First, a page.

From the 1 January 2018, charitable companies can be converted to become Charitable Incorporated Organisations (CIOs), in accordance with a phased implementation timetable that allows the smallest companies to convert first. Community interest companies (CICs) will also be able to convert to become CIOs later on in 2018.
Since the CIO was introduced in 2013, it has proved to be a popular choice for new charities, with over 2,500 now registered by the Charity Commission (the Commission). While conversion to CIO status was legislated for in the Charities Act 2006 it has taken until now for the secondary legislation to be passed that is necessary for conversions of existing charitable companies to take place.
CIO status offers the advantages of limited liability and the ability for a charity to enter into contracts in its own name without the administrative burden of complying with Companies House filing requirements. At present, a downside of CIO status is that it still does not have high levels of public recognition and there is no publicly accessible Register of Charges to allow a charge to be registered against a CIO in the same way that it can be against a company at Companies House. This has resulted in the CIO structure being slightly less attractive to charities that may wish to borrow.
It is anticipated that the attractions of conversion to CIO status are likely to be greatest for smaller charitable companies, who may find regulation by Companies House burdensome. The Commission predicts that between 20% and 35% of existing charitable companies may convert to become CIOs in the next ten years. The Commission also (somewhat surprisingly) expects that between 1% and 5% of CICs may convert to CIOs in the same time period, which would of course result in them becoming charities.
Advantages of the conversion process
In a sense, it has been possible for charitable companies and CICs to "convert" ever since the CIO was introduced, by creating a new CIO and transferring their assets and undertakings into it. However, this process involves the "old" and "new" organisations entering into a transfer agreement, the CIO opening a new bank account, and making sure all the contracts held by the old organisation – including employment contracts – can be taken over by the CIO. Under the new process, the company/CIC will need to jump through certain legislative hoops, but it will then simply be transformed into a CIO – with (in the case of a charitable company) the same registered charity number. As such, the new conversion process should – we hope – be cheaper and quicker.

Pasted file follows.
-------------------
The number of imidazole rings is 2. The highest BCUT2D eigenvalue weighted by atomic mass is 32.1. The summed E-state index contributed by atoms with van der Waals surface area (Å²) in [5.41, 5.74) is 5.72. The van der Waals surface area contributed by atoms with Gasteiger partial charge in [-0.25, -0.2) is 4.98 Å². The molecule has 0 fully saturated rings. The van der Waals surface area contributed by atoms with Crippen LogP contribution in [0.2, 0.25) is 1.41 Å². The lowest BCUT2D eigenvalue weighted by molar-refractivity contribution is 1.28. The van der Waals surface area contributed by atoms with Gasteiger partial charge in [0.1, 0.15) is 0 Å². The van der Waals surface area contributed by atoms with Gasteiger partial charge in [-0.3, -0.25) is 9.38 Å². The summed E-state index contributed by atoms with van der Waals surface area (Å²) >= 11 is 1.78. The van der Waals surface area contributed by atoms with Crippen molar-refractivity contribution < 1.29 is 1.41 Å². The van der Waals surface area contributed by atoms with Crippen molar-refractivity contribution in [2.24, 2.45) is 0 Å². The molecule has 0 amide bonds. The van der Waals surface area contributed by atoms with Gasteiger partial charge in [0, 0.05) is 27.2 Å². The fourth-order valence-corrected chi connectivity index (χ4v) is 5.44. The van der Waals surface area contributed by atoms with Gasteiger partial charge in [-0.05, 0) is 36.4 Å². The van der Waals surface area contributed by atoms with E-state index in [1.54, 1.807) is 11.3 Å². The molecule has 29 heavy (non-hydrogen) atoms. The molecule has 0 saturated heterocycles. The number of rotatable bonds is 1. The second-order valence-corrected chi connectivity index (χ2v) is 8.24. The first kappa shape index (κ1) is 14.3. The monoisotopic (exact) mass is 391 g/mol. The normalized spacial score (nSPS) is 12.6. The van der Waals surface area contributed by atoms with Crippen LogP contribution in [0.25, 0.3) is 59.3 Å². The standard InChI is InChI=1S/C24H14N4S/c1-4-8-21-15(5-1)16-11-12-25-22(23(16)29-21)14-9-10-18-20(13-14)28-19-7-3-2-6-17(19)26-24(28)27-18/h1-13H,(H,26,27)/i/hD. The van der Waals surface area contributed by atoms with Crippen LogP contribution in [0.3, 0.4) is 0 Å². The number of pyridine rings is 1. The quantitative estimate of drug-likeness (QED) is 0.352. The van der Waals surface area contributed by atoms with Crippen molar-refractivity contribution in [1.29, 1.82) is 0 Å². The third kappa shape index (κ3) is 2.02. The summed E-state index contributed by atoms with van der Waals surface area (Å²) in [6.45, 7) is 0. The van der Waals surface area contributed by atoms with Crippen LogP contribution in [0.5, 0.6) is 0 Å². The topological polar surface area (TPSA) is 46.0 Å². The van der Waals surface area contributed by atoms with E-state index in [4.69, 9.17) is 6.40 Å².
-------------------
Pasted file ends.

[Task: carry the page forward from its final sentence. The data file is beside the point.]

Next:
At the time of writing, we await detailed guidance from the Commission on the conversion process.
Phasing applications for conversion
To make things manageable for the Commission, the conversion process will be phased. According to a timetable published by the Commission, from 1 January 2018, applications will be open to companies with an annual income of less than £12,500. Every month or two, the size of company entitled to apply for conversion will be raised and from 1 August onwards companies with income over £500,000 can apply to convert. The timetable says nothing about CIC conversions, but the consultation report – published when the new laws were first drafted – said that CICs would be able to apply from 1 September 2018.
This publication is a general summary. It should not replace legal advice tailored to your specific circumstances.
© Farrer & Co LLP, December 2017